Fragrance is Impacting your Fertility.
Fragrance contains chemicals known as EDCs or Endocrine Disrupting Chemicals that are known to impact both male and female fertility.
EDCs are chemicals that interfere with the body's hormonal system, and are found in many everyday products such as plastics, pesticides, and cosmetics. Exposure to endocrine disruptors has been linked to decreased sperm quality and quantity in men, and menstrual cycle irregularities and reduced fertility in women with possible links to PCOS, endometriosis and fibroids. A 2020 review of 14 studies found that exposure to endocrine disruptors was associated with decreased fertility in women, and increased risk of infertility, early menopause, and reproductive cancers.
Specifically for fertility EDCs have been linked to:
✨Menstrual cycle irregularities (disrupted steroidogenesis or hormone production)
✨Higher miscarriage rates
✨Lower fertilization and embryo implantation rates
✨Decreased number of high-quality embryos in assisted reproductive technology (ART) pregnancy.
They are found in many everyday products, including:
Bisphenol A (BPA): Used in plastics, food and drink containers, and thermal paper receipts. BPA exposure during a woman’s reproductive years has been shown to compromise embryo implantation.
Parabens - Found in cosmetic, skincare, and beauty products. Shampoo, conditioner, moisturizer, face cleaner, sunscreen, deodorant, toothpaste; they can all contain parabens. Most common parabens: methylparaben, propylparaben, butylparaben, and ethylparaben.
Phthalates: Used in plastics, personal care products, “fragrance”, and some pharmaceuticals.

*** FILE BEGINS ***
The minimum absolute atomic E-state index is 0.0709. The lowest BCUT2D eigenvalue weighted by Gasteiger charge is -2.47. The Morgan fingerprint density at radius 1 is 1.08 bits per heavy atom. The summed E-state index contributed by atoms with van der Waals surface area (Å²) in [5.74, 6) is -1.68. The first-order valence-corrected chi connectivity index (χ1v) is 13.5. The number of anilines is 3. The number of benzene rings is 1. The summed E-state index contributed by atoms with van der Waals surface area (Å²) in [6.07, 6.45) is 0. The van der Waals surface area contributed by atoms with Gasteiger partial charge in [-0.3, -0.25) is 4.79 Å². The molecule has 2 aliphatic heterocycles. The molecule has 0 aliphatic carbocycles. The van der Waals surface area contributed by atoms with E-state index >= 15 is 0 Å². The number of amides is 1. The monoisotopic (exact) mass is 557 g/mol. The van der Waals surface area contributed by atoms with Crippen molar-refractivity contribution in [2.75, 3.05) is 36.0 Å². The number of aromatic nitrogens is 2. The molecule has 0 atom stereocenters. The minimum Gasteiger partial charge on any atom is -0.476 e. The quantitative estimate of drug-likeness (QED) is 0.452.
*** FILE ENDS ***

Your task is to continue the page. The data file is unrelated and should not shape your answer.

Pesticides (Organophosphate pesticides) - We most commonly associate pesticides with food, but they can be found in body oils, essential oils, and cocoa butter too.
Sulfates - chemicals used as cleansing agents. They can be found in household cleaners and even shampoo.
Perfluorooctanoic acid (PFOA): Used in non-stick cookware, waterproof clothing, and stain-resistant fabrics.
Polybrominated diphenyl ethers (PBDEs): Used as flame retardants in electronics, furniture, and building materials.
Dioxins: Produced during industrial processes and can be found in animal products, especially fatty fish.
Polychlorinated biphenyls (PCBs): Formerly used in electrical equipment and now found in some older building materials, as well as some fish and other animal products.
Ways to Reduce exposure to the top 5 EDCs:
Choose glass containers for storage and especially heating up products
Opt for email receipts
Limit canned food or find BPA and BPS-free cans
Parabens - use platforms like https://www.ewg.org/skindeep/ to find better alternatives to shampoo, conditioner, moisturizer, face cleaner, sunscreen, deodorant, toothpaste, etc.
Store food in glass when possible, and transfer food to non-plastic dishes for eating or storage if you get takeout.
Review the ingredients of your skincare, cosmetics, and other beauty products. Reduce use of products that list added fragrances.
If you can, opt for organic produce, body oils, and related products whenever possible.
Wash fruits and veggies on the “dirty dozen list” before eating them.
Sulfates - Choose “sulfate-free” cleaning, skincare, cosmetic, and other beauty products whenever possible.
My recommendation? As your current products run out, replace them with a 'cleaner' alternative. This information can be overwhelming and confronting. Remember that the impact is dose-dependant so reducing your exposure (even a little bit) makes a positive impact on your reproductive health 🌼
If you're ready to take this on TODAY, join the Spring Fertility Reset for a comprehensive EDC check list and a deeper dive in optimizing your body to create a fertile environment.